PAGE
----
Why?

November 6, 2010

Installing R packages

Filed under: R — Tags: , — csgillespie @ 9:00 am

Part of the reason R has become so popular is the vast array of packages available at the cran and bioconductor repositories. In the last few years, the number of packages has grown exponentially!

This is a short post giving steps on how to actually install R packages. Let’s suppose you want to install the ggplot2 package. Well nothing could be easier. We just fire up an R shell and type:

> install.packages("ggplot2")

In theory the package should just install, however:

  • if you are using Linux and don’t have root access, this command may not work. If you use Ubuntu then this isn’t a problem.
  • if you have limited space in /home/ then you may want to install the package in the non-default directory.
  • you will be asked to select your local mirror, i.e. which server should you use to download the package.
  • if you have a proxy, then you may run into problems.

Installing packages in a different directory

First, you need to designate a directory where you will store the downloaded packages. On my machine, I use the directory /data/Rpackages/ After creating a package directory, to install a package we use the command:

> install.packages("ggplot2"
, lib="/data/Rpackages/")
> library(ggplot2, lib.loc="/data/Rpackages/")

It’s a bit of a pain having to type /data/Rpackages/ all the time. To avoid this burden,  we create a file .Renviron in our home area, and add the line R_LIBS=/data/Rpackages/ to it. This means that whenever you start R, the directory /data/Rpackages/ is added to the list of places to look for R packages and so:

> install.packages("ggplot2")
> library(ggplot2)

just works!

Setting the repository

Every time you install a R package, you are asked which repository R should use. To set the repository and avoid having to specify this at every package install, simply:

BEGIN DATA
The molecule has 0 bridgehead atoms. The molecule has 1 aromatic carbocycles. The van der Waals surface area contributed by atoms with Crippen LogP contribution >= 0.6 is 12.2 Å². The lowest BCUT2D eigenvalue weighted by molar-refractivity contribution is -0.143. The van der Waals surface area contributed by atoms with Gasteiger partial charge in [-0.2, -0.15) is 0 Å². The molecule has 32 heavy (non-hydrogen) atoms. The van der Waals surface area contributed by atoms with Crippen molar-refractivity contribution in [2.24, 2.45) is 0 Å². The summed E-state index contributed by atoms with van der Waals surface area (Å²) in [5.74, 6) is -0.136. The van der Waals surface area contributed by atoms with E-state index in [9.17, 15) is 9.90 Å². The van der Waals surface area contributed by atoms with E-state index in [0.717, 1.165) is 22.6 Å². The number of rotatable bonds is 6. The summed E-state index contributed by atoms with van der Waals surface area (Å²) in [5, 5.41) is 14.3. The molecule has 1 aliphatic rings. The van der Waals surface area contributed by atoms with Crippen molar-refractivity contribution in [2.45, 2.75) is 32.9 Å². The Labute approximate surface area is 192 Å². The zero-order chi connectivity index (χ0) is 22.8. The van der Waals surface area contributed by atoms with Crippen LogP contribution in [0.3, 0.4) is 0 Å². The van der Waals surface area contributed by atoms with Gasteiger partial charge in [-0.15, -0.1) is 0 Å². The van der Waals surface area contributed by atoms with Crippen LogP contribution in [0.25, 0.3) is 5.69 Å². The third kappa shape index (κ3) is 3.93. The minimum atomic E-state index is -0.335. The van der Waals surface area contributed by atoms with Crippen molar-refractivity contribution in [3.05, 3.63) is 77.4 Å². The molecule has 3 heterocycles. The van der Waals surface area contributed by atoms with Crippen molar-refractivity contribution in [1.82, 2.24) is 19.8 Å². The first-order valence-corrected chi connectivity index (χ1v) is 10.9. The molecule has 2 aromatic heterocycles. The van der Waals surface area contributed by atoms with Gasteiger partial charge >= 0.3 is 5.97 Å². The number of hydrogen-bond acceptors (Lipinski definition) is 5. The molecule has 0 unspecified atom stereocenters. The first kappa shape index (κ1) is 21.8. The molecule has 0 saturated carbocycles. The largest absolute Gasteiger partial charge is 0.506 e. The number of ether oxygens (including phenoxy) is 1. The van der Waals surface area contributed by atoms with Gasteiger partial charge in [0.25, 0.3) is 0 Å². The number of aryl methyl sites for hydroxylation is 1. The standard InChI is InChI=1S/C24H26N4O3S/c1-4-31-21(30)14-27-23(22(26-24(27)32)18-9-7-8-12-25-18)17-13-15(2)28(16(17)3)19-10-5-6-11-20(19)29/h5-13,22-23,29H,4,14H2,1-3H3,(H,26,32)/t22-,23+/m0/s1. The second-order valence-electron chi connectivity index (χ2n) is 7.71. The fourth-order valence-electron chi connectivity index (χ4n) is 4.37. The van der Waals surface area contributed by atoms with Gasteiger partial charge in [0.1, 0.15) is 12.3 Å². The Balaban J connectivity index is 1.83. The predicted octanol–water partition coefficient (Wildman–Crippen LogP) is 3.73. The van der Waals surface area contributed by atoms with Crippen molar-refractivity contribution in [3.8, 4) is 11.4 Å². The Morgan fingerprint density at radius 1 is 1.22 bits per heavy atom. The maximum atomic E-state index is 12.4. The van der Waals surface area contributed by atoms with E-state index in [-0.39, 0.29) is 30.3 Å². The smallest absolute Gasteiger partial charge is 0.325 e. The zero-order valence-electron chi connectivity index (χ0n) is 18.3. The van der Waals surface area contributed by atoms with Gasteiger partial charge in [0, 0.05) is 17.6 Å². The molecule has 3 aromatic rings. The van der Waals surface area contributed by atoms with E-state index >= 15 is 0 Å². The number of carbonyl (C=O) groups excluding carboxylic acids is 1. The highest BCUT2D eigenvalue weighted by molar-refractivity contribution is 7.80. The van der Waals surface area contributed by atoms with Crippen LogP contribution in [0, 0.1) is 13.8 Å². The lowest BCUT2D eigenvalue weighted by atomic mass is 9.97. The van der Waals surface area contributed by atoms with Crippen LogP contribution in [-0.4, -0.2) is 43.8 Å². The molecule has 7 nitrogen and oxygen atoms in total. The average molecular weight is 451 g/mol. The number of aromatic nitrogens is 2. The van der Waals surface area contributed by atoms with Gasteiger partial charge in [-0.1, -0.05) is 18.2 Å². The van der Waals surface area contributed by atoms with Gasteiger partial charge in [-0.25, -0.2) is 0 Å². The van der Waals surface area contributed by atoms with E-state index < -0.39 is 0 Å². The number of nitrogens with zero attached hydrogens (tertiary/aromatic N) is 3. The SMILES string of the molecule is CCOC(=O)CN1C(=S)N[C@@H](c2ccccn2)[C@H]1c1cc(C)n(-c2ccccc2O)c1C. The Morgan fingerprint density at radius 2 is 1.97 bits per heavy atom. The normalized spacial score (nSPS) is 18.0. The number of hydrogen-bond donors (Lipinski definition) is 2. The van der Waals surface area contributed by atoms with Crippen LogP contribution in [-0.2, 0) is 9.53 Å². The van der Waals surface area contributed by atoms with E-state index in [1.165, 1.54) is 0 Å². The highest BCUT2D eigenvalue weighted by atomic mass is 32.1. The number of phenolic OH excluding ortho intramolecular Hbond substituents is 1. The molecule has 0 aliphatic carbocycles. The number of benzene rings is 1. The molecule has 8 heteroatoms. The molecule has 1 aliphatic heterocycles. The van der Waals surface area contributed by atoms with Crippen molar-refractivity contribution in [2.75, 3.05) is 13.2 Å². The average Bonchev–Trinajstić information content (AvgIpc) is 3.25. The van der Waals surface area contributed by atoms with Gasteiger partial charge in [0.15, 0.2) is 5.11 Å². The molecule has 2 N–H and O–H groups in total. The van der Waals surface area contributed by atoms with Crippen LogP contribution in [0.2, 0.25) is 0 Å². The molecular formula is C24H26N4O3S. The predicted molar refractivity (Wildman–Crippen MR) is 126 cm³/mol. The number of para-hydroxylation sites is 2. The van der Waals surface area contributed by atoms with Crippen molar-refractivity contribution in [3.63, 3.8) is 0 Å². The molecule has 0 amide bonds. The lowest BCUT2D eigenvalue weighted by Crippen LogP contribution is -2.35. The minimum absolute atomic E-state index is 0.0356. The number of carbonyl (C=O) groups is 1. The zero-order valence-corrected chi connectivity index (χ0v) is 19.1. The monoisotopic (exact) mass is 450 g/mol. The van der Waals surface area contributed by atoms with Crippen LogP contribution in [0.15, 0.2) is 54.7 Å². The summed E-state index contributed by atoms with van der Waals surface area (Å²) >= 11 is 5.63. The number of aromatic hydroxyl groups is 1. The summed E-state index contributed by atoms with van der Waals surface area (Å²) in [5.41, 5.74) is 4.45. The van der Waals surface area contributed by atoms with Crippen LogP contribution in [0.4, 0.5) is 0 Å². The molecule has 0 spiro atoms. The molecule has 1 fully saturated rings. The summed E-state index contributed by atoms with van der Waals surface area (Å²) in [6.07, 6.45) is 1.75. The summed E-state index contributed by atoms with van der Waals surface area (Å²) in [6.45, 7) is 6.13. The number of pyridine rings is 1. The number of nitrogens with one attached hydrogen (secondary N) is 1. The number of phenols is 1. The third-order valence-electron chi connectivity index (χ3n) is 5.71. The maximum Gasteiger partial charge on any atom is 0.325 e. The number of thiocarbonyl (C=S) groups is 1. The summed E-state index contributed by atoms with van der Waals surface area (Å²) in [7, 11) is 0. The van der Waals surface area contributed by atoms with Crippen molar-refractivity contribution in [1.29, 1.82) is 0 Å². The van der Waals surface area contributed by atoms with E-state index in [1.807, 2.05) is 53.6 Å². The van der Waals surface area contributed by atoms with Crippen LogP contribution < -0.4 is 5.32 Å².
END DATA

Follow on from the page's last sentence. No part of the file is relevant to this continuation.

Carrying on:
• create a file .Rprofile in your home area.
  • Add the following piece of code to it:


cat(".Rprofile: Setting UK repository\n")
r = getOption("repos") # hard code the UK repo for CRAN
r["CRAN"] = "http://cran.uk.r-project.org"
options(repos = r)
rm(r)

Or as Hadley pointed out, this could be condensed to:

cat(".Rprofile: Setting UK repository\n")
options(repos = c(CRAN = "http://cran.uk.r-project.org/"))

but you would deleted any other repositories you have set – say the r-forge repository (thanks to Kevin for pointing this out).

Obviously, you don’t need the cat statement, but I find it helpful to remind me that I’ve set this default. Especially if you have a laptop and you a lot of travelling.

I found this tip in a stackoverflow answer .

Setting your http proxy

This section is an update and follows a comment from Sean Carmody below.

If you have a http proxy, then one method of setting the proxy in R is to use the sys.system command, viz.

Sys.setenv(http_proxy="http://myproxy.example.com:8080")

Sys.setenv(http_proxy=”http://myproxy.example.com:8080″)

About these ads

9 Comments »

  1. That’s a really convoluted way to go about setting the CRAN mirror. Try comething like options(repos = c(CRAN = "http://cran.r-project.org/")